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These women won the World Cup. They're still angry. You would be too.

The ugly side of the "beautiful game."

The United States women's soccer team is, undeniably, the best in the world.

Their matches fill stadiums, their players are household names, and they've won three FIFA World Cups and four Olympic championships since 1991. Last year alone, this team generated $20 million more in revenue than the U.S. men's team did.


The U.S. women's soccer team celebrating during the 2012 Olympics. Image by Ronald Martinez/Getty Images.

So, naturally, they're only paid about 1/4 of what male players get. Yes, you read that correctly.

I understand if you need to take a minute to yell into your rage pillow. Go ahead. I'll wait.

Let it out, Marissa. GIF from "The O.C."

Because these women WIN for a living, they aren’t going to accept this unfair treatment.

This week, five members of the women's team — on behalf of all their fellow players — filed a wage-discrimination action with the national Equal Employment Opportunity Commission against their bosses at the U.S. Soccer Federation.

It’s not the first time the women’s team has gone up against their employers.

Back in January, the players submitted a new deal to their employers through their union — one that had, according to their lawyer Jeffrey Kessler, "equal pay for equal work as its guiding principle." U.S. Soccer disagreed on the timing, saying their current deal was binding until December 31, 2016. Now both parties are in court, with the U.S. Soccer Federation suing the players to abide by the past contract — the one that pays them about four times less than players on the men's team — until after the Rio Olympics.

Even if we look past the dispute on contract timing, it is hard to have much empathy for U.S. Soccer.

Women in the United States are already subject to unfair wage discrimination. On average among full-time workers, American women make just 79 cents for every dollar an American man makes. What women’s soccer players are facing is so much worse than that.

Let’s say that for every time Landon Donovan, a star player on the U.S. men’s team, scores a goal, he gets a dollar.

Congratulations on your dollar, Mr Donovan! Image by Jonathan Daniel/Getty Images Sport.

The current wage rules would mean that when Megan Rapinoe, a star on the U.S. women’s team, scores, she only gets paid 25 cents.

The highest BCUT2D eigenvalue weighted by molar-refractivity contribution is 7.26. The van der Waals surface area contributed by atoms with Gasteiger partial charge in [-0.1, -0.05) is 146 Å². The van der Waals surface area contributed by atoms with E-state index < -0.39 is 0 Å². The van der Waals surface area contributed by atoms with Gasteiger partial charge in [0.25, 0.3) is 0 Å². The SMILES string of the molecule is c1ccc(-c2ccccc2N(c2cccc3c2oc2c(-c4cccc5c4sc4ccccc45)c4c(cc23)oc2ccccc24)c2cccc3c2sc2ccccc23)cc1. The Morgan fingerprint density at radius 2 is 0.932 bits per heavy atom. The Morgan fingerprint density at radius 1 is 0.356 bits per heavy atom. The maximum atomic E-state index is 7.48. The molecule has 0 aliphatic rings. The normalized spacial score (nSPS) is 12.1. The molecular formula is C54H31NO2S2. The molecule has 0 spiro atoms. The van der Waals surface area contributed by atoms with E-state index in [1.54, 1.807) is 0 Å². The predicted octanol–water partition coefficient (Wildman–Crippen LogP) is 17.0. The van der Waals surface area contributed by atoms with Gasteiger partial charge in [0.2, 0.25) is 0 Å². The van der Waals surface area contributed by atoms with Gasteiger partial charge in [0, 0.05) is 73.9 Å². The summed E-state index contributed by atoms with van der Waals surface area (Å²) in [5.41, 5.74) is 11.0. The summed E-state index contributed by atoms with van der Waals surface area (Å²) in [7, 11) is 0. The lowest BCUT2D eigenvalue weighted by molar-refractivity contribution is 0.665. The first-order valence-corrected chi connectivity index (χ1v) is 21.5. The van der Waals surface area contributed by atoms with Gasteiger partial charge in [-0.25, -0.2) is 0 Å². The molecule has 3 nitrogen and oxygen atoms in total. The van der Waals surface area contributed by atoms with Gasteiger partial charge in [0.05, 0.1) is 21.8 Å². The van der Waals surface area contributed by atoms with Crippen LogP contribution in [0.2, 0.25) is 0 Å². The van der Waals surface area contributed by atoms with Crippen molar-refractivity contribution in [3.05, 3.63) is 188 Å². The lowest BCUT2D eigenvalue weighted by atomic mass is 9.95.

Megan Rapinoe, earning the heck out of her 25 cents. Image by Kevin C. Cox/Getty Images.

In this scenario, for her to get close to the national average for women’s pay, she has to score three times. And to be paid equal to what a male player gets for one goal, she has to score four.

According to U.S. Soccer, it takes four Megan Rapinoes to equal one Landon Donovan. That's bananas. And just wrong. Image by Kevin C. Cox/Getty Images.

(FYI: It was exhausting just writing that out. Imagine what it’s like living it every single game.)

"I've been on this team for a decade and a half, and I've been through numerous CBA negotiations, and honestly, not much has changed," Hope Solo told "Today."

"We continue to be told we should be grateful just to have the opportunity to play professional soccer, to get paid for doing it."

"In this day and age, it's about equality. It's about equal rights. It's about equal pay. We're pushing for that. We believe now the time is right because we believe it's our responsibility for women's sports and specifically for women's soccer to do whatever it takes to push for equal pay and equal rights. And to be treated with respect."

Soccer is an intense physically demanding sport. The women who play it professionally have to be wickedly fit, quick-thinking team players who can run nonstop for hours without vomiting.

They deserve our admiration, our ticket dollars, and every trophy and accolade they earn. And if their employers still don't agree they deserve at least as much as men, then those employers deserve every bit of criticism these women kick their way.

Game on.

All illustrations are provided by Soosh and used with permission.

I have plenty of space.

This article originally appeared on 04.09.16


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